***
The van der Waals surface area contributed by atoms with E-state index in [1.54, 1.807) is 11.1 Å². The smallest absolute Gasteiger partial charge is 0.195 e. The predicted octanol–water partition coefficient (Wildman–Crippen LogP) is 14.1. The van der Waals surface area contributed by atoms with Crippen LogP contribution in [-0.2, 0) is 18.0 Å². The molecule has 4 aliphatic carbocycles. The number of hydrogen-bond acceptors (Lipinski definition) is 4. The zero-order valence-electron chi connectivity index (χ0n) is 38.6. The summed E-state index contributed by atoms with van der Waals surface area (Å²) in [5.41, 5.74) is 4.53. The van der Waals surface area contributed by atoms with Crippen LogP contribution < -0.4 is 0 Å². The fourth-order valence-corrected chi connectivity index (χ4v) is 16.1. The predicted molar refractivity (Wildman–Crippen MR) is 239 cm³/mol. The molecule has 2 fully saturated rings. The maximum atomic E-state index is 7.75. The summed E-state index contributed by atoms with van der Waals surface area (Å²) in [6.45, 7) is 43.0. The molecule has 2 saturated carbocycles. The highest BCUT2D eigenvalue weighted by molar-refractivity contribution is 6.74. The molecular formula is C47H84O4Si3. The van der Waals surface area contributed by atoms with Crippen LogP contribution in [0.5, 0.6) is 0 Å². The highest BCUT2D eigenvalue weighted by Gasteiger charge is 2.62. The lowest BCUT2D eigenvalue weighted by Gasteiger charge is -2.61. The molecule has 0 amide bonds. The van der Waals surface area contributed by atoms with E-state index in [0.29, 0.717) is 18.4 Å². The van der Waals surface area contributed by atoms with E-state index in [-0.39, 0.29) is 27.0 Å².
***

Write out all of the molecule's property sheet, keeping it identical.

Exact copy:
The van der Waals surface area contributed by atoms with E-state index in [1.54, 1.807) is 11.1 Å². The smallest absolute Gasteiger partial charge is 0.195 e. The predicted octanol–water partition coefficient (Wildman–Crippen LogP) is 14.1. The van der Waals surface area contributed by atoms with Crippen LogP contribution in [-0.2, 0) is 18.0 Å². The molecule has 4 aliphatic carbocycles. The number of hydrogen-bond acceptors (Lipinski definition) is 4. The zero-order valence-electron chi connectivity index (χ0n) is 38.6. The summed E-state index contributed by atoms with van der Waals surface area (Å²) in [5.41, 5.74) is 4.53. The van der Waals surface area contributed by atoms with Crippen LogP contribution < -0.4 is 0 Å². The fourth-order valence-corrected chi connectivity index (χ4v) is 16.1. The predicted molar refractivity (Wildman–Crippen MR) is 239 cm³/mol. The molecule has 2 fully saturated rings. The maximum atomic E-state index is 7.75. The summed E-state index contributed by atoms with van der Waals surface area (Å²) in [6.45, 7) is 43.0. The molecule has 2 saturated carbocycles. The highest BCUT2D eigenvalue weighted by molar-refractivity contribution is 6.74. The molecular formula is C47H84O4Si3. The van der Waals surface area contributed by atoms with Crippen LogP contribution in [0.5, 0.6) is 0 Å². The highest BCUT2D eigenvalue weighted by Gasteiger charge is 2.62. The lowest BCUT2D eigenvalue weighted by Gasteiger charge is -2.61. The molecule has 0 amide bonds. The van der Waals surface area contributed by atoms with E-state index in [0.29, 0.717) is 18.4 Å². The van der Waals surface area contributed by atoms with E-state index in [-0.39, 0.29) is 27.0 Å².